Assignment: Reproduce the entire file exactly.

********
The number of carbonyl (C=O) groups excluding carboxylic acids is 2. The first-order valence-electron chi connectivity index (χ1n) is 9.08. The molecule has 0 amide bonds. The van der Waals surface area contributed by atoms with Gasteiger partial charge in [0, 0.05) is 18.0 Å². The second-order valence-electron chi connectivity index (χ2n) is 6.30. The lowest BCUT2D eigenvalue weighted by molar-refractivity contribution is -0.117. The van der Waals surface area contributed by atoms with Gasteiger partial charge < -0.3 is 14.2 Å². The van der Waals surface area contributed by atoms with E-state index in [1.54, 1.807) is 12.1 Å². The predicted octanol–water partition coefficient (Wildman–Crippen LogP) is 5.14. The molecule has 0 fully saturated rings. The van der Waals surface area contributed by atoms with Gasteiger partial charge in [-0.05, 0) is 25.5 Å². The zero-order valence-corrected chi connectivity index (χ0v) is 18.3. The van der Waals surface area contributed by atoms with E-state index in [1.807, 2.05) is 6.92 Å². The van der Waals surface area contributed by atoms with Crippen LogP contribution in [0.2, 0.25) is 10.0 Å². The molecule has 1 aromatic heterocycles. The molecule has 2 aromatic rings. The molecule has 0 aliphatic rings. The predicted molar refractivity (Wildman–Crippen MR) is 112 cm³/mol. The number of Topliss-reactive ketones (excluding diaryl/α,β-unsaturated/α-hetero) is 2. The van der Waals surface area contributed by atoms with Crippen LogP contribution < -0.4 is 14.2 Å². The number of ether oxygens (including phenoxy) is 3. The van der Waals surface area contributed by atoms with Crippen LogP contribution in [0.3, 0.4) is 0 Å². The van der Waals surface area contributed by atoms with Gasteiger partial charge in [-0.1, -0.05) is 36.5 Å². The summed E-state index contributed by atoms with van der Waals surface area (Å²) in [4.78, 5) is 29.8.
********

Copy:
The number of carbonyl (C=O) groups excluding carboxylic acids is 2. The first-order valence-electron chi connectivity index (χ1n) is 9.08. The molecule has 0 amide bonds. The van der Waals surface area contributed by atoms with Gasteiger partial charge in [0, 0.05) is 18.0 Å². The second-order valence-electron chi connectivity index (χ2n) is 6.30. The lowest BCUT2D eigenvalue weighted by molar-refractivity contribution is -0.117. The van der Waals surface area contributed by atoms with Gasteiger partial charge < -0.3 is 14.2 Å². The van der Waals surface area contributed by atoms with E-state index in [1.54, 1.807) is 12.1 Å². The predicted octanol–water partition coefficient (Wildman–Crippen LogP) is 5.14. The molecule has 0 fully saturated rings. The van der Waals surface area contributed by atoms with Gasteiger partial charge in [-0.05, 0) is 25.5 Å². The zero-order valence-corrected chi connectivity index (χ0v) is 18.3. The van der Waals surface area contributed by atoms with E-state index in [1.807, 2.05) is 6.92 Å². The van der Waals surface area contributed by atoms with Crippen LogP contribution in [0.2, 0.25) is 10.0 Å². The molecule has 1 aromatic heterocycles. The molecule has 2 aromatic rings. The molecule has 0 aliphatic rings. The predicted molar refractivity (Wildman–Crippen MR) is 112 cm³/mol. The number of Topliss-reactive ketones (excluding diaryl/α,β-unsaturated/α-hetero) is 2. The van der Waals surface area contributed by atoms with Crippen LogP contribution < -0.4 is 14.2 Å². The number of ether oxygens (including phenoxy) is 3. The van der Waals surface area contributed by atoms with Crippen LogP contribution in [0.3, 0.4) is 0 Å². The van der Waals surface area contributed by atoms with Gasteiger partial charge in [-0.1, -0.05) is 36.5 Å². The summed E-state index contributed by atoms with van der Waals surface area (Å²) in [4.78, 5) is 29.8.